IT'S not too difficult, looking at how the Central Provident Fund (CPF) system has evolved over the decades, to conclude that some of the central issues it faces today resulted from past policy-making. That may even be the correct conclusion, too.
What is important, however, is to place those policies in context, and to see them for what they are - responses to the policy questions of their time.
Such perspective is important, if the current debate on the CPF is to be one that is cognisant of the complexity of the present issues.
The CPF is deeply entrenched in the socio-economic fabric of Singapore. That place in the Singapore system means it is both an agent of change, as well as being subject to change.
Legislated in 1955, the CPF was originally designed only to provide post-retirement security. The model chosen was a fully funded compulsory savings scheme where individuals receive benefits directly related to their contributions.
The system is built on the philosophy of self-reliance, a traditional family support system, incentive to work and non-inflationary economic growth. While these core values have remained constant, the CPF itself has undergone major changes.
With the benefit of hindsight, the tendency is to characterise some of these changes - seen as behind today's problems - as policy mistakes. A fairer examination would place those policy decisions in the context in which they were made, and weigh the different outcomes.
One major issue, for example, is the use of CPF savings for housing, which eventually reduced the amount available for retirement. The Public Housing Scheme in 1968 was the first liberalisation in the use of CPF funds. Few would argue against a scheme that helped Singapore families buy subsidised public housing by letting them use their CPF funds, at a time when wages were low in an economy that was still finding its feet. The outcome is a society where most people own their homes, which by most reasonable opinion, is a laudable one.
This is perhaps less clear when it comes to private property. In 1981, the scheme was extended to allow funds to be used for private residential property. Later, funds could be used for investing in non-residential property. An argument could be made against allowing the use of CPF funds for property spending beyond basic housing needs. Still, such liberalisation reflected Singaporeans' aspiration to upgrade. Many took advantage of these changes and benefited from them. The growth of the property sector also contributed to economic growth through construction and other activities.
Against all this is the depletion of CPF savings for retirement. CPF money also contributed to the liquidity that drove asset prices higher, triggering asset inflation, which in turned sucked in more CPF funds. That said, in an open economy, the part played by capital inflows will be as significant as or more so than domestic liquidity.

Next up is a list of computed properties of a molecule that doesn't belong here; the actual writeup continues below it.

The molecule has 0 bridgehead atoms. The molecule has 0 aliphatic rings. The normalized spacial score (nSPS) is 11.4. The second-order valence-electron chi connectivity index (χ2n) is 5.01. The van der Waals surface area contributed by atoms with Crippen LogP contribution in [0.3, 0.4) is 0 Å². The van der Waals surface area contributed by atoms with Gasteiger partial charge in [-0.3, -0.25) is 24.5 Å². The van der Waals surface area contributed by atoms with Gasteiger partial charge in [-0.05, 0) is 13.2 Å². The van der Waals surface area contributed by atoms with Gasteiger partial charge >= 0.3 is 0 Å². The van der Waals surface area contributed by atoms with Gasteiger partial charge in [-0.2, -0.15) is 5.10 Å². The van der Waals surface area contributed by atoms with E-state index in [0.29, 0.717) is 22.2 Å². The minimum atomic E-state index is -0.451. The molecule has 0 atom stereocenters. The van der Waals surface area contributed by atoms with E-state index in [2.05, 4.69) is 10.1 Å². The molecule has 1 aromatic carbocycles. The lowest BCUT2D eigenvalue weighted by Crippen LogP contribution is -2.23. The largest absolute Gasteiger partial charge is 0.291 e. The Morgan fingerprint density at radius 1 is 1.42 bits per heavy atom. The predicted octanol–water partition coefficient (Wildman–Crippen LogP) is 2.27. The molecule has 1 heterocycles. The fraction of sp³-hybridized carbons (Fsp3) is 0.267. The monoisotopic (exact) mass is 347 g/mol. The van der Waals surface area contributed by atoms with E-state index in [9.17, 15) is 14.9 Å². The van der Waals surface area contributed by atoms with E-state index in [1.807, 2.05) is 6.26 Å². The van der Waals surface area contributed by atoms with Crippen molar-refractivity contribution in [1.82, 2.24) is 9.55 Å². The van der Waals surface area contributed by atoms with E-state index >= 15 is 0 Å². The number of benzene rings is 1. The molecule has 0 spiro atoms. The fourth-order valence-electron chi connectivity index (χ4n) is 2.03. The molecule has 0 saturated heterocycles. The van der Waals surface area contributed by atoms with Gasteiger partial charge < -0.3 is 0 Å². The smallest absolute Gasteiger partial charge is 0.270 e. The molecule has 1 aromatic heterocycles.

Without the use of CPF money for property, many more Singaporean families would not have been able to own their homes. Without CPF-provided liquidity, would home prices be more affordable to more people then? That may not be a given, considering the openness of the Singapore economy. And while there will certainly be more savings in the CPF, a lot more of disposable income would be going into servicing mortgages or rentals. The policy cost and benefit is not as clear-cut as often stated.
Such fine balances play across the spectrum of CPF policy decisions - allowing CPF members to use their funds to buy stocks, culminating in the CPF Investment Scheme (CPFIS) in 1997, which allowed investments in gold, shares and approved unit trusts, for instance, and using the CPF as a macroeconomic tool to manage business cost and the economy's competitiveness by cutting CPF contribution rates.
The first led to many CPF investors facing less-than-stellar investment returns - most struggle to best the guaranteed CPF interest rates - but helped spur the development of the financial sector and created jobs in tandem with a wave of privatisations and sector reforms. The second ate into the accumulation of CPF savings, and the government found that restoring contribution rates proved far stickier than cutting them. Cutting the CPF rate, however, helped pull Singapore out of deep recession, thrice.
The picture that emerges is an intricate one of policy costs and benefits, at a particular time and over a period of time - and the answer to the current policy challenge of inadequate retirement savings will have to reflect these complexities.
The CPF is not a system unto its own, but its impact cut across Singapore society and the economy. The seemingly simple quest to raise the returns of CPF investments, for one, carries with it implications of risk, government intervention, the use of reserves and fiscal burden, among other things. What's needed is for the debate to move beyond simple rhetoric; the policy response will necessarily be one of managing a web of policy goals and trade-offs.